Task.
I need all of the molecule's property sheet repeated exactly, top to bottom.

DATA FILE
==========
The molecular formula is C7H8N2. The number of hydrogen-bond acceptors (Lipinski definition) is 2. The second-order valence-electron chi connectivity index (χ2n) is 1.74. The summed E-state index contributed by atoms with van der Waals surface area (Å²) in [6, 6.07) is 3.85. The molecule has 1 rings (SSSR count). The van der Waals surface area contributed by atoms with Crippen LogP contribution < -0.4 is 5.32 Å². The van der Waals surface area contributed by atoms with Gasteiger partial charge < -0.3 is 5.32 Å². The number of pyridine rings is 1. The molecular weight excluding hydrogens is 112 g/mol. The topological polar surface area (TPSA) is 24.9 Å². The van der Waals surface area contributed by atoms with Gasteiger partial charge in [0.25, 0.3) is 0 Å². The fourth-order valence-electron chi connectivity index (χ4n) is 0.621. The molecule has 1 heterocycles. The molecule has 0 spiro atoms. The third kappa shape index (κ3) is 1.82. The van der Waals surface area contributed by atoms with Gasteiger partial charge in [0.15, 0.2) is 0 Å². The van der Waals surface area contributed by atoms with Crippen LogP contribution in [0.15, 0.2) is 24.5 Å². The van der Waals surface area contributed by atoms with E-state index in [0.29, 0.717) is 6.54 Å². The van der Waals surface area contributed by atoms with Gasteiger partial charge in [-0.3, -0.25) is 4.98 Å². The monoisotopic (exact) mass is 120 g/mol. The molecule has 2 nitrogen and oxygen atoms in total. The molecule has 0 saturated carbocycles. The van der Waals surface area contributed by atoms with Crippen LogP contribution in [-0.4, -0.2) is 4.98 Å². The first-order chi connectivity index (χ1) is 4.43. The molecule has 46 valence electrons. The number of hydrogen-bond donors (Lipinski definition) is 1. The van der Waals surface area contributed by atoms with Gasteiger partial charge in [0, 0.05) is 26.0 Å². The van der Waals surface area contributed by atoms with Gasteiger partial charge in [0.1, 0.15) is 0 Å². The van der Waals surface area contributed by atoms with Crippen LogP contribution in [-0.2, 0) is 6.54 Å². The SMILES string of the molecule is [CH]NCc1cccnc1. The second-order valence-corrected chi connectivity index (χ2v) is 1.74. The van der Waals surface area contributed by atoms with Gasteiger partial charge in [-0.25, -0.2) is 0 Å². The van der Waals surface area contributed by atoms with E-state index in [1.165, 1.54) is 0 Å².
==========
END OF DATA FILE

The molecular formula is C7H8N2. The number of hydrogen-bond acceptors (Lipinski definition) is 2. The second-order valence-electron chi connectivity index (χ2n) is 1.74. The summed E-state index contributed by atoms with van der Waals surface area (Å²) in [6, 6.07) is 3.85. The molecule has 1 rings (SSSR count). The van der Waals surface area contributed by atoms with Crippen LogP contribution < -0.4 is 5.32 Å². The van der Waals surface area contributed by atoms with Gasteiger partial charge < -0.3 is 5.32 Å². The number of pyridine rings is 1. The molecular weight excluding hydrogens is 112 g/mol. The topological polar surface area (TPSA) is 24.9 Å². The van der Waals surface area contributed by atoms with Gasteiger partial charge in [0.25, 0.3) is 0 Å². The fourth-order valence-electron chi connectivity index (χ4n) is 0.621. The molecule has 1 heterocycles. The molecule has 0 spiro atoms. The third kappa shape index (κ3) is 1.82. The van der Waals surface area contributed by atoms with Gasteiger partial charge in [0.15, 0.2) is 0 Å². The van der Waals surface area contributed by atoms with Crippen LogP contribution in [0.15, 0.2) is 24.5 Å². The van der Waals surface area contributed by atoms with E-state index in [0.29, 0.717) is 6.54 Å². The van der Waals surface area contributed by atoms with Gasteiger partial charge in [-0.3, -0.25) is 4.98 Å². The monoisotopic (exact) mass is 120 g/mol. The molecule has 2 nitrogen and oxygen atoms in total. The molecule has 0 saturated carbocycles. The van der Waals surface area contributed by atoms with Crippen LogP contribution in [-0.4, -0.2) is 4.98 Å². The first-order chi connectivity index (χ1) is 4.43. The molecule has 46 valence electrons. The number of hydrogen-bond donors (Lipinski definition) is 1. The van der Waals surface area contributed by atoms with Gasteiger partial charge in [0, 0.05) is 26.0 Å². The van der Waals surface area contributed by atoms with Gasteiger partial charge in [0.1, 0.15) is 0 Å². The van der Waals surface area contributed by atoms with Crippen LogP contribution in [-0.2, 0) is 6.54 Å². The SMILES string of the molecule is [CH]NCc1cccnc1. The second-order valence-corrected chi connectivity index (χ2v) is 1.74. The van der Waals surface area contributed by atoms with Gasteiger partial charge in [-0.25, -0.2) is 0 Å². The van der Waals surface area contributed by atoms with E-state index in [1.165, 1.54) is 0 Å².